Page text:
Cala Farm preserves tradition by growing flowers that honor the dead

As you enter the greenhouse at Cala Farm, the scent of cempasuchil hits you. A handful of the 1,000 potted plants already have flowers. But by mid-October, the 24-inch-tall plants will be in full bloom, sprouting flowers in orange, white, yellow, and even a combined red and orange blossom.

Cempasuchil, or marigolds, are the traditional flower that adorns altars on Día de Los Muertos on November 1 and 2. And these plants will adorn altars in homes, businesses, and even at the state capital in St. Paul.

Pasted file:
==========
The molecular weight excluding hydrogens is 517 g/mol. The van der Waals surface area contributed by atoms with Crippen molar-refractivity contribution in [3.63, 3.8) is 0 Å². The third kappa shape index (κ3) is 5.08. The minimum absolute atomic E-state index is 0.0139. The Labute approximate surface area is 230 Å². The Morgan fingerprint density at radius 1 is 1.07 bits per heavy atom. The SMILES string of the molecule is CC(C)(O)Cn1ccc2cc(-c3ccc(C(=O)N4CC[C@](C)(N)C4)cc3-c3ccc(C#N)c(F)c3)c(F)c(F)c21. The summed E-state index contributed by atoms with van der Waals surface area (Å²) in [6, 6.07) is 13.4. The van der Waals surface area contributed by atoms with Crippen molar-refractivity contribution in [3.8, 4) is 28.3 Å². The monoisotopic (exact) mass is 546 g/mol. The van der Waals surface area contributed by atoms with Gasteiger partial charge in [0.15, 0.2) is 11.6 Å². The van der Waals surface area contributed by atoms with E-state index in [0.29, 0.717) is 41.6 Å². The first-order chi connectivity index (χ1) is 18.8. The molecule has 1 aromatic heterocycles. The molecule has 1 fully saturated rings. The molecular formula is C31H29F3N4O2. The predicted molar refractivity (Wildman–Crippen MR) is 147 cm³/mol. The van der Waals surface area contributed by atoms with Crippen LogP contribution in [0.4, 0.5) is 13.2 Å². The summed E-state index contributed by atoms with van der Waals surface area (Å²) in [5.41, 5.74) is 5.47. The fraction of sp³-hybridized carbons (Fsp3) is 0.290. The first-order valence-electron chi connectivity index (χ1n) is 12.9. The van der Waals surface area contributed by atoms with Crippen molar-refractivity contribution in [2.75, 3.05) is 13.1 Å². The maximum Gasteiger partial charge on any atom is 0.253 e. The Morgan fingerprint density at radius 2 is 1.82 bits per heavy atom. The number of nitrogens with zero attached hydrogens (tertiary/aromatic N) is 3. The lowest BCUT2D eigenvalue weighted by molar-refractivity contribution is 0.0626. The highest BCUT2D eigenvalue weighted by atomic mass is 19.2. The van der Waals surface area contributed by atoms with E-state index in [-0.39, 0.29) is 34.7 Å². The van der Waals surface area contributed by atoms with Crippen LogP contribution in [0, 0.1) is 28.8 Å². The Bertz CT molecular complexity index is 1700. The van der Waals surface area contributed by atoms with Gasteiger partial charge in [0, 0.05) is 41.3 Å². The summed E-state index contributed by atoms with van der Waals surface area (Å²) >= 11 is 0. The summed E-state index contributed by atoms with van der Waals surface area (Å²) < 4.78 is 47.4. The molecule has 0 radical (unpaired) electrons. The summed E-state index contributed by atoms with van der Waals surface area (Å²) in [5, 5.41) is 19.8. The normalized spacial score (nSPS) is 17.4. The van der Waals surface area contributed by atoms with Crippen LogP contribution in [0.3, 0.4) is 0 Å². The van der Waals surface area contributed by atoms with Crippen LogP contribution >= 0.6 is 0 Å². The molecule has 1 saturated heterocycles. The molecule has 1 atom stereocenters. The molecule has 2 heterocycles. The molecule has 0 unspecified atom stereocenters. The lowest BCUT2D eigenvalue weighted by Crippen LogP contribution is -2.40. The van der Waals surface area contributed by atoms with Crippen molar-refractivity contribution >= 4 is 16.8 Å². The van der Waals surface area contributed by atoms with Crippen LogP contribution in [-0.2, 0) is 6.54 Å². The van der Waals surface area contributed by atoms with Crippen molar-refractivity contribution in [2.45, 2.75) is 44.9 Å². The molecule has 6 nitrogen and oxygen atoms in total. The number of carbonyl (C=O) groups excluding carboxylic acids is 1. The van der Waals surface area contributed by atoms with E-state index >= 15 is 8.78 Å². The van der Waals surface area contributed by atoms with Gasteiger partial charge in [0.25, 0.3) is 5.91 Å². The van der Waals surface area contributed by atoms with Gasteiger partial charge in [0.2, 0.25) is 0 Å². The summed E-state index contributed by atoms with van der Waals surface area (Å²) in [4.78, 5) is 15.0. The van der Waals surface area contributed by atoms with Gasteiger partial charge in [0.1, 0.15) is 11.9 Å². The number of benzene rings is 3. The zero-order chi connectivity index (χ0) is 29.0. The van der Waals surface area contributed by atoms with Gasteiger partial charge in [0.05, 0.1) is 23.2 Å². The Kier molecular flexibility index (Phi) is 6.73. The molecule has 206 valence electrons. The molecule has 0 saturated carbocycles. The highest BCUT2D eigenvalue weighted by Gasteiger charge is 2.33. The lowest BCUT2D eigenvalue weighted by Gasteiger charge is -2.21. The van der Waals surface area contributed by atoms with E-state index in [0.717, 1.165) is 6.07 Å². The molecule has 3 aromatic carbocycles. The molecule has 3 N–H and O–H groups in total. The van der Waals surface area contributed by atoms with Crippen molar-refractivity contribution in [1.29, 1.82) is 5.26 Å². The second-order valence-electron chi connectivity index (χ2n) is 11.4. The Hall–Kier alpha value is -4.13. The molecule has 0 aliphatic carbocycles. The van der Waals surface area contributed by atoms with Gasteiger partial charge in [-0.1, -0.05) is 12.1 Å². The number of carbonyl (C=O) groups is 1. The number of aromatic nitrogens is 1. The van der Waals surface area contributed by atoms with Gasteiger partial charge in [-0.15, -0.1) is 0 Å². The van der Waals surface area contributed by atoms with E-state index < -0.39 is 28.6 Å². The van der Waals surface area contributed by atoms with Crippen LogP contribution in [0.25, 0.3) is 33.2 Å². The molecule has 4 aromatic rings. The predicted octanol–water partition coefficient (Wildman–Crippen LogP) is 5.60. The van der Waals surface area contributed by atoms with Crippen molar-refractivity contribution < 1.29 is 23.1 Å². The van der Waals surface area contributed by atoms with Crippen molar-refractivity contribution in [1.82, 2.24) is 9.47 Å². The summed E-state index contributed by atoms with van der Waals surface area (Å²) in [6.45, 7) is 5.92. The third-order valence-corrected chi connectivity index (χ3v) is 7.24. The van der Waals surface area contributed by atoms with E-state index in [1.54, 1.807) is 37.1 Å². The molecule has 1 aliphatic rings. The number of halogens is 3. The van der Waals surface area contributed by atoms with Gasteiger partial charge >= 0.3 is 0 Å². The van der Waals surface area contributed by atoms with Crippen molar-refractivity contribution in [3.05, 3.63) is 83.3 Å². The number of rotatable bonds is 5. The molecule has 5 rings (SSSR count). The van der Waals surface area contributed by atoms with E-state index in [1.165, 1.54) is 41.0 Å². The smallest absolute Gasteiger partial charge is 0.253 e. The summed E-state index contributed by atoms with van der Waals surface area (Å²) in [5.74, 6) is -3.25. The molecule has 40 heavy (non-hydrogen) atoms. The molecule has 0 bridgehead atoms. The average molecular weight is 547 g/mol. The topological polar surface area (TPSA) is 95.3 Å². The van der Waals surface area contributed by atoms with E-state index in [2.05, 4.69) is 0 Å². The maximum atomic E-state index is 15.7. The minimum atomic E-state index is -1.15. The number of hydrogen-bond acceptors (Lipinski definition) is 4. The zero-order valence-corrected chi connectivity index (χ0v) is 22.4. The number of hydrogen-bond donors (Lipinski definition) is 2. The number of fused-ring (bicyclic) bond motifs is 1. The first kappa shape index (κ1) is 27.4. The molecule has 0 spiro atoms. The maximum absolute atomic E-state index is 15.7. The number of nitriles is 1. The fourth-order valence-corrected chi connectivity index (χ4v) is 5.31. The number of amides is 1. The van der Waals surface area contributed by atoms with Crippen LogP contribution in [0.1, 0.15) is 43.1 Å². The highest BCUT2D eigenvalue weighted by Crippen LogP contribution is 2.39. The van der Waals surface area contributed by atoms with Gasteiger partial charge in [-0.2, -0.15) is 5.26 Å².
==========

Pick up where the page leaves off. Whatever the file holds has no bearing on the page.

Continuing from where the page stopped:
It’s a late September day. And there’s a chill in the air. Rodrigo Cala, who, along with his family, owns Cala Farm, stands in the greenhouse among the plants. He began growing cempasuchil three years ago. That first year, he had 200 plants.

“That first year was to test the waters. To see if it would be accepted by the community and if it was feasible to grow marigolds here,” Cala said. The idea to grow cempasuchil wasn’t his, Cala said. It was another farmer, Elizabeth Montesinos. Currently, they are the only two who raise cempasuchil.

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